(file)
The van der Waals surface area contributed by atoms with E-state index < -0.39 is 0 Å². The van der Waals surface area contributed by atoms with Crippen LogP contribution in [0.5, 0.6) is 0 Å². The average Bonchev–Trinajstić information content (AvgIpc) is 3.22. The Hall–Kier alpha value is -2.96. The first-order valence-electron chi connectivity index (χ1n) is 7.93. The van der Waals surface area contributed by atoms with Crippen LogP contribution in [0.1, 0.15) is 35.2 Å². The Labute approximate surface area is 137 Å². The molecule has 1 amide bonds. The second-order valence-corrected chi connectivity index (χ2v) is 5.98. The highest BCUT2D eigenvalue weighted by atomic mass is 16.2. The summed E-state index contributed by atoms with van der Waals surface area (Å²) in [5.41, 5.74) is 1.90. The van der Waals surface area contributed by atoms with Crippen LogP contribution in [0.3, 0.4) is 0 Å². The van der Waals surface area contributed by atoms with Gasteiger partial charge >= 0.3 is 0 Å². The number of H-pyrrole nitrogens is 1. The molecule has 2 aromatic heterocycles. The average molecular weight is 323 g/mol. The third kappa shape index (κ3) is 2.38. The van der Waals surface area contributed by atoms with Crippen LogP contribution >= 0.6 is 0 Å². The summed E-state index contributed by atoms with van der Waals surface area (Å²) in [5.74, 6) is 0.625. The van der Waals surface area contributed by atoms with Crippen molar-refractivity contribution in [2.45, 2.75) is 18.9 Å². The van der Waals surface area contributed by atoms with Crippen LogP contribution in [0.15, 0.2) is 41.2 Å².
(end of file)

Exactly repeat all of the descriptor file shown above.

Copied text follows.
The van der Waals surface area contributed by atoms with E-state index < -0.39 is 0 Å². The van der Waals surface area contributed by atoms with Crippen LogP contribution in [0.5, 0.6) is 0 Å². The average Bonchev–Trinajstić information content (AvgIpc) is 3.22. The Hall–Kier alpha value is -2.96. The first-order valence-electron chi connectivity index (χ1n) is 7.93. The van der Waals surface area contributed by atoms with Crippen LogP contribution in [0.1, 0.15) is 35.2 Å². The Labute approximate surface area is 137 Å². The molecule has 1 amide bonds. The second-order valence-corrected chi connectivity index (χ2v) is 5.98. The highest BCUT2D eigenvalue weighted by atomic mass is 16.2. The summed E-state index contributed by atoms with van der Waals surface area (Å²) in [5.41, 5.74) is 1.90. The van der Waals surface area contributed by atoms with Crippen LogP contribution in [0.3, 0.4) is 0 Å². The van der Waals surface area contributed by atoms with Gasteiger partial charge >= 0.3 is 0 Å². The number of H-pyrrole nitrogens is 1. The molecule has 2 aromatic heterocycles. The average molecular weight is 323 g/mol. The third kappa shape index (κ3) is 2.38. The van der Waals surface area contributed by atoms with Crippen LogP contribution >= 0.6 is 0 Å². The summed E-state index contributed by atoms with van der Waals surface area (Å²) in [5.74, 6) is 0.625. The van der Waals surface area contributed by atoms with Crippen molar-refractivity contribution in [2.45, 2.75) is 18.9 Å². The van der Waals surface area contributed by atoms with Crippen LogP contribution in [0.15, 0.2) is 41.2 Å².